So given that I need to keep the car very streetable for everyday use, I'm limiting myself at this time on any modifications that will lead me down more of a upgrade this - now upgrade that senario. My expectation is that in a couple more years this will become a more track oriented car, retired from day to day use, and then we'll go to a more track oriented set up without as much consideration for daily use.

Your input is / will be greatly appreciated!!! Thanks!
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Old 10-26-2005, 03:59 PM   #31
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Quote:
Originally Posted by Mr Paddle.Shift
Hey we are all learning from each other.

I am not very familiar with Dinan's setup. Seems like they have linear springs but are the shocks adjustable? What about spring rates?

Your intuition about rebound is correct. But you can think about firming up the front too. Or using a higher spring rate for the fronts. Maybe lower the car further. At the end of the day, each corner of the suspension setup is a mass/spring/dashpot system we learnt back in physics. Actually the tire and wheel combo is a mass/spring/dashpot system as well but for the sake of a simple illustration we close an eye to that. I have a simple 1-dof (degree of freedom) model, 2-dof and working on 4-dof. PITA for the last one. But the 1-dof model give you a basic idea of how that corner of the car responses by changing rebound, compression rate and spring rate. Ideally, you want to achieve a critically damped response. Meaning should there be a bump (or disturbance as they call it in controls), the system should response with the minimum time. There are some systems where oscillations are desired. But not here. Then again the real world has imposed other challenges to this simple task.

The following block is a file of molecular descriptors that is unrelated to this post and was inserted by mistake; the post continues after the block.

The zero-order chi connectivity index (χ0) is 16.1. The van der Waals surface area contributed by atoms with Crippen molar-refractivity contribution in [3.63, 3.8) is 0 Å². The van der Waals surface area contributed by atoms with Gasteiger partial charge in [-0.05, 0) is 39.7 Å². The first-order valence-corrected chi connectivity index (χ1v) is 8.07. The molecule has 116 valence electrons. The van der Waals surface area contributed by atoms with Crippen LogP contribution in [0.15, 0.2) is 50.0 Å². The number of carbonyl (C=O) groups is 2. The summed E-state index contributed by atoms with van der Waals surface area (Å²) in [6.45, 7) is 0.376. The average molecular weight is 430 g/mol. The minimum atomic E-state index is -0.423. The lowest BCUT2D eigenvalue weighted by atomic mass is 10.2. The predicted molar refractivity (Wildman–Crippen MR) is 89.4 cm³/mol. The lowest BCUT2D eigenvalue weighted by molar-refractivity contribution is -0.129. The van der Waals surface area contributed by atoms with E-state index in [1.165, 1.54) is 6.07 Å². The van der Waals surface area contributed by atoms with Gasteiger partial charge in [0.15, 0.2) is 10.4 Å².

It's nice to have DA setup. I toyed with the idea. But decided to try a more aggressive SA setup first. Maybe next step I will move up to DA.

What R-comps are you using? If you fit 245/40/17 in the rears, take note that with Kosei K1, tires will rub. Have to roll the fenders and adjust the alignment a little.

The Dinan shocks are adjustable Konis - the front has the easy to do knob to adjust them, but the rears you have to undo to adjust - I haven't even looked into how to do it.

I'm running Toyo RA1s - 235/40 -17 all around (full tread, now with 4 days of track time on them) on 17-8 OZs, which is a really nicely balanced set up. Playing with tire pressures is probably my next viable set up option, but again, every time I think I'm getting good information, I seem to hear something else 180 degrees off. My hot temps are about 40-41 front and 44-45 rear, starting at 33/37. I was told to try 32/38 and no higher hot temp than 47 by a reputable ex racer that knows the Toyos very well, albier on an E46 track car that probaly weighs 500+# less than mine. So I decided to pick pressures right in the middle and see how to adjust from there. Any tire pressure theory would be greatly appreciated!

Since I'm not going to toss the springs / shocks yet......... the rear bar is full stiff, the front bar is either mid or full soft (I need to re-check it come to think of it), and I've gone full stiff on the front shocks - it seems I'm a bit limited at this time to tire pressures and maybe the rear shocks to full stiff.....

So, given all that, how do you model your set up, and what are you looking for, control points, etc?
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01-Dinan3/330ci (sold); 03-325it; 07-E92/328; 06-Cayman S